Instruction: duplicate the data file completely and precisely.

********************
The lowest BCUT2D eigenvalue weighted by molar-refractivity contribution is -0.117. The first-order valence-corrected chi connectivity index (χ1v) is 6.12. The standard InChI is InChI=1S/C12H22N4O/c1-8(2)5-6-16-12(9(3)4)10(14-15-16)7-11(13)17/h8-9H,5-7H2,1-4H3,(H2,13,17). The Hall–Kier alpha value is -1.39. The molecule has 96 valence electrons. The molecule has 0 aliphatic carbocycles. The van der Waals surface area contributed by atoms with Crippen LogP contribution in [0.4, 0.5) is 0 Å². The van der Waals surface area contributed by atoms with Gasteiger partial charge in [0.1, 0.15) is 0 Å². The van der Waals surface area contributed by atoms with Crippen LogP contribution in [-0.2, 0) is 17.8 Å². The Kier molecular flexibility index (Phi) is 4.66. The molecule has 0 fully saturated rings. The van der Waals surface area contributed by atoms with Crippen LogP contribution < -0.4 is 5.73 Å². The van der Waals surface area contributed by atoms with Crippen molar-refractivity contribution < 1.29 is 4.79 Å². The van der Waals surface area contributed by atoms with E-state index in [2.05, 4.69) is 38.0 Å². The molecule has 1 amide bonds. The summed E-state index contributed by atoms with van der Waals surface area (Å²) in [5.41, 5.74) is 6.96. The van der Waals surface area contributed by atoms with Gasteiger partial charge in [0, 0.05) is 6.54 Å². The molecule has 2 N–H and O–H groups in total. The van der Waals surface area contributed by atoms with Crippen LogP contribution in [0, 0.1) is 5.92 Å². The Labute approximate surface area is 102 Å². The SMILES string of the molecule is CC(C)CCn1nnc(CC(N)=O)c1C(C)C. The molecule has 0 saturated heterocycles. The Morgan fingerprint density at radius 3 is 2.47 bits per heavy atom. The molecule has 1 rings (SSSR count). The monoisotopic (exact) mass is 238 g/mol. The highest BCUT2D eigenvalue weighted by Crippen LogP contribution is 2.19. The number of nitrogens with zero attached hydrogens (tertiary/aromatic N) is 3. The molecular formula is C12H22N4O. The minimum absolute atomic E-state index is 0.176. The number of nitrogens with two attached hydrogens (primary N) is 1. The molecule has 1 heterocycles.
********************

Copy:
The lowest BCUT2D eigenvalue weighted by molar-refractivity contribution is -0.117. The first-order valence-corrected chi connectivity index (χ1v) is 6.12. The standard InChI is InChI=1S/C12H22N4O/c1-8(2)5-6-16-12(9(3)4)10(14-15-16)7-11(13)17/h8-9H,5-7H2,1-4H3,(H2,13,17). The Hall–Kier alpha value is -1.39. The molecule has 96 valence electrons. The molecule has 0 aliphatic carbocycles. The van der Waals surface area contributed by atoms with Crippen LogP contribution in [0.4, 0.5) is 0 Å². The van der Waals surface area contributed by atoms with Gasteiger partial charge in [0.1, 0.15) is 0 Å². The van der Waals surface area contributed by atoms with Crippen LogP contribution in [-0.2, 0) is 17.8 Å². The Kier molecular flexibility index (Phi) is 4.66. The molecule has 0 fully saturated rings. The van der Waals surface area contributed by atoms with Crippen LogP contribution < -0.4 is 5.73 Å². The van der Waals surface area contributed by atoms with Crippen molar-refractivity contribution < 1.29 is 4.79 Å². The van der Waals surface area contributed by atoms with E-state index in [2.05, 4.69) is 38.0 Å². The molecule has 1 amide bonds. The summed E-state index contributed by atoms with van der Waals surface area (Å²) in [5.41, 5.74) is 6.96. The van der Waals surface area contributed by atoms with Gasteiger partial charge in [0, 0.05) is 6.54 Å². The molecule has 2 N–H and O–H groups in total. The van der Waals surface area contributed by atoms with Crippen LogP contribution in [0, 0.1) is 5.92 Å². The Labute approximate surface area is 102 Å². The SMILES string of the molecule is CC(C)CCn1nnc(CC(N)=O)c1C(C)C. The molecule has 0 saturated heterocycles. The Morgan fingerprint density at radius 3 is 2.47 bits per heavy atom. The molecule has 1 rings (SSSR count). The monoisotopic (exact) mass is 238 g/mol. The highest BCUT2D eigenvalue weighted by Crippen LogP contribution is 2.19. The number of nitrogens with zero attached hydrogens (tertiary/aromatic N) is 3. The molecular formula is C12H22N4O. The minimum absolute atomic E-state index is 0.176. The number of nitrogens with two attached hydrogens (primary N) is 1. The molecule has 1 heterocycles.